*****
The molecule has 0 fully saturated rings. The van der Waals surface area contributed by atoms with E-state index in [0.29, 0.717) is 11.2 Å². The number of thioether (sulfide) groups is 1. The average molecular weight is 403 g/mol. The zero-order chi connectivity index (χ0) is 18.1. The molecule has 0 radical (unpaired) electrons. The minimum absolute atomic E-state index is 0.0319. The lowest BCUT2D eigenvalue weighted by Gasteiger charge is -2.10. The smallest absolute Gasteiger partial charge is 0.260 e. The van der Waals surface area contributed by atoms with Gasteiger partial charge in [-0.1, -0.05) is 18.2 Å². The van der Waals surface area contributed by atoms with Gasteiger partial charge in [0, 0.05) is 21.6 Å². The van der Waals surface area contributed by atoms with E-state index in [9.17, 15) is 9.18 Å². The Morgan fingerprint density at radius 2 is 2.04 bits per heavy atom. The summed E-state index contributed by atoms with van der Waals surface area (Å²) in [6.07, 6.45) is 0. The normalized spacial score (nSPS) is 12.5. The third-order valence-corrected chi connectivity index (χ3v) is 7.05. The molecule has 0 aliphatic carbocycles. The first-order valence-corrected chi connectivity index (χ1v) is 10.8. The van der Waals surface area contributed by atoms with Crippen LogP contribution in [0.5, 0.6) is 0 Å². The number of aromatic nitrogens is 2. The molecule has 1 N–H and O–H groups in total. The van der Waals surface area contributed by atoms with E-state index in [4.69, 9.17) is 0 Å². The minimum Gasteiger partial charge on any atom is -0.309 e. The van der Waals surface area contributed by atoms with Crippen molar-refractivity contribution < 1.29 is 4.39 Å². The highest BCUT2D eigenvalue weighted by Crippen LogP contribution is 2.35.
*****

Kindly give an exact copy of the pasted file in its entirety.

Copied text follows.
The molecule has 0 fully saturated rings. The van der Waals surface area contributed by atoms with E-state index in [0.29, 0.717) is 11.2 Å². The number of thioether (sulfide) groups is 1. The average molecular weight is 403 g/mol. The zero-order chi connectivity index (χ0) is 18.1. The molecule has 0 radical (unpaired) electrons. The minimum absolute atomic E-state index is 0.0319. The lowest BCUT2D eigenvalue weighted by Gasteiger charge is -2.10. The smallest absolute Gasteiger partial charge is 0.260 e. The van der Waals surface area contributed by atoms with Gasteiger partial charge in [-0.1, -0.05) is 18.2 Å². The van der Waals surface area contributed by atoms with Gasteiger partial charge in [0, 0.05) is 21.6 Å². The van der Waals surface area contributed by atoms with E-state index in [9.17, 15) is 9.18 Å². The Morgan fingerprint density at radius 2 is 2.04 bits per heavy atom. The summed E-state index contributed by atoms with van der Waals surface area (Å²) in [6.07, 6.45) is 0. The normalized spacial score (nSPS) is 12.5. The third-order valence-corrected chi connectivity index (χ3v) is 7.05. The molecule has 0 aliphatic carbocycles. The first-order valence-corrected chi connectivity index (χ1v) is 10.8. The van der Waals surface area contributed by atoms with Crippen LogP contribution in [0.5, 0.6) is 0 Å². The number of aromatic nitrogens is 2. The molecule has 1 N–H and O–H groups in total. The van der Waals surface area contributed by atoms with E-state index in [4.69, 9.17) is 0 Å². The minimum Gasteiger partial charge on any atom is -0.309 e. The van der Waals surface area contributed by atoms with Crippen molar-refractivity contribution < 1.29 is 4.39 Å². The highest BCUT2D eigenvalue weighted by Crippen LogP contribution is 2.35.